FORT-DE-FRANCE, Martinique — Identity is always on everyone's mind in the French Caribbean. More than 20 years ago, Gen. Charles de Gaulle, making the first official visit by a French president to the French island of Martinique, looked out across a chanting, cheering crowd of thousands of black and brown people and shouted to them, "My God, my God, how French you are!"
De Gaulle's words reflected the status and much of the reality of the French Caribbean, then and now. Since 1946, Martinique and its sister island of Guadeloupe have been departments of France, legally as much a part of France as Normandy and Brittany. But more than legality is involved. French culture runs deep in these islands.
Yet not everyone would agree with De Gaulle, then or now. Dr. Claude Makouke, leader of the independence movement on Guadeloupe, said over dinner on a recent evening: "We are of the Caribbean. We are Americans."
People of Two Minds
Many of the people of Guadeloupe and Martinique would accept Makouke's description--but only if they could call themselves French as well. Only a tiny minority of Guadeloupians share Makouke's desire for independence. Independence has an even smaller following on Martinique.
The 650,000 people on the two islands have an artificial, dependent and depressed economy. Some might even call it a colonial economy. The islands attract a decreasing number of tourists, manufacture almost nothing and grow crops like sugar and bananas that are in depression.
A tourist hunts in vain for any native product other than rum. Souvenir shops on Guadeloupe sell T-shirts made in China, picture postcards printed in European France, shells packaged in the Philippines. More than a quarter of the workers are unemployed. Government spending by Paris keeps the islands going.
Not So Bad Off
Yet while the islanders may want something better than this, they do not want anything worse. They know that almost all the citizens of the independent nations of the Caribbean are in far worse shape than the French citizens of Martinique and Guadeloupe.
There is something troubling about the French Caribbean. Guadeloupe has been beset in the last couple of years by separatist bombs and racial riots. Martinique has escaped such violence. Six years ago, however, the white minority on the island was shocked when the deputy leader of the largest political party announced, "European friends, start packing your bags. Let us separate like brothers while there is still time."
But perhaps even more significant and troubling, the islands strike an outsider as a political puzzle. Most islanders want to remain French, but they seem to want something else as well. Yet it is not clear what. Much of the political talk is ambiguous.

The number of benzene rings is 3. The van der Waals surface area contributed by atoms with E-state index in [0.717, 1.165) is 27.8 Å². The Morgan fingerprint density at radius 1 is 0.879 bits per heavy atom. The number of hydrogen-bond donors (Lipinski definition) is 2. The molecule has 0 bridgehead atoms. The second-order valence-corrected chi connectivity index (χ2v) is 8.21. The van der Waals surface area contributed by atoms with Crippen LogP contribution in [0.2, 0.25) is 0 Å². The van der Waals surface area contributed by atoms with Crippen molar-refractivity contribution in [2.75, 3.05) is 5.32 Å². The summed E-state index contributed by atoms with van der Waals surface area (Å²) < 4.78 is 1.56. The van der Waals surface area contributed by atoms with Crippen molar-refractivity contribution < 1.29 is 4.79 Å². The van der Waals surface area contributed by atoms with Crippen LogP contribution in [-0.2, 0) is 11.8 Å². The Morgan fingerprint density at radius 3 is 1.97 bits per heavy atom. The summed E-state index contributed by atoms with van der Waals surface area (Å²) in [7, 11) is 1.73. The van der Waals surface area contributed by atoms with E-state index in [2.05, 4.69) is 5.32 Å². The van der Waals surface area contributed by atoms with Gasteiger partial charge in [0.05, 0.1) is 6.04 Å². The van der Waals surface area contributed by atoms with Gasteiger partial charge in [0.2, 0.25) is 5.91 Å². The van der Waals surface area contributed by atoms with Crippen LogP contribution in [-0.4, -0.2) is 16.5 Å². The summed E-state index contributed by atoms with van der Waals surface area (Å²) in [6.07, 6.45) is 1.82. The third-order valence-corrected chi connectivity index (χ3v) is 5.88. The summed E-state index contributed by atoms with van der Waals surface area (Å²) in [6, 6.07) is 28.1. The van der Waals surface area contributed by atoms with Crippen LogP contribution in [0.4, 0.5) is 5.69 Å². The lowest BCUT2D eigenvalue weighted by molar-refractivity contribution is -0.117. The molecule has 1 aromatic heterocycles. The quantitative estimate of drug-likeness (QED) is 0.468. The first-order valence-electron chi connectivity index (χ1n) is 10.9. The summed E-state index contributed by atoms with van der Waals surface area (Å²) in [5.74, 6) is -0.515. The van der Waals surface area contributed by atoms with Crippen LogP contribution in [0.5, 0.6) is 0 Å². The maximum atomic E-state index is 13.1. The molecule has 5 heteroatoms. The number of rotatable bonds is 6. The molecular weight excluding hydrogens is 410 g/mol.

Urges Double Identity
President Francois Mitterrand, in an official tour of Martinique and Guadeloupe in early December, reflected this ambiguity when he included a plea for a double identity in every speech he made in every hamlet and town on the islands.
Stressing that his government's decentralization program had given the islanders more control of their own affairs, Mitterrand told a crowd at Abymes on Guadeloupe, "From now on, at the same time, you can be Guadeloupian, flatter yourself as Guadeloupian, pride yourself as Guadeloupian, and conduct yourself as Guadeloupian, all while being proud and happy to call yourself very French, citizens of the French Republic."
The islanders may have overwhelmed De Gaulle with their Frenchness two decades ago, but most other visitors from France would probably be struck more by how Caribbean the islands and the people are.
Don't Look Like France
The islands do not look like France. They are languid, lush green, small and hilly, with narrow, crowded roads shadowed by an overgrowth of sugar cane and bananas. Some of their antique buildings are embellished with the elaborate, curving wrought-iron designs that French architects favored for the tropics in the 19th Century.
Like most others in the Caribbean, the French islanders are a handsome, mixed people, descended mostly from African slaves, partly from colonial slave holders. Many speak what is known as Creole, an amalgam of French vocabulary and African grammar that developed on slave plantations and still has the rhythm of a West African tonal language.
Despite these similarities, the influence of French culture and the special relationship of the islanders with France do make Martinique and Guadeloupe different from the rest of the Caribbean. The career and attitude of the distinguished Martinique poet and politician, Aime Cesaire, probably illustrates this best.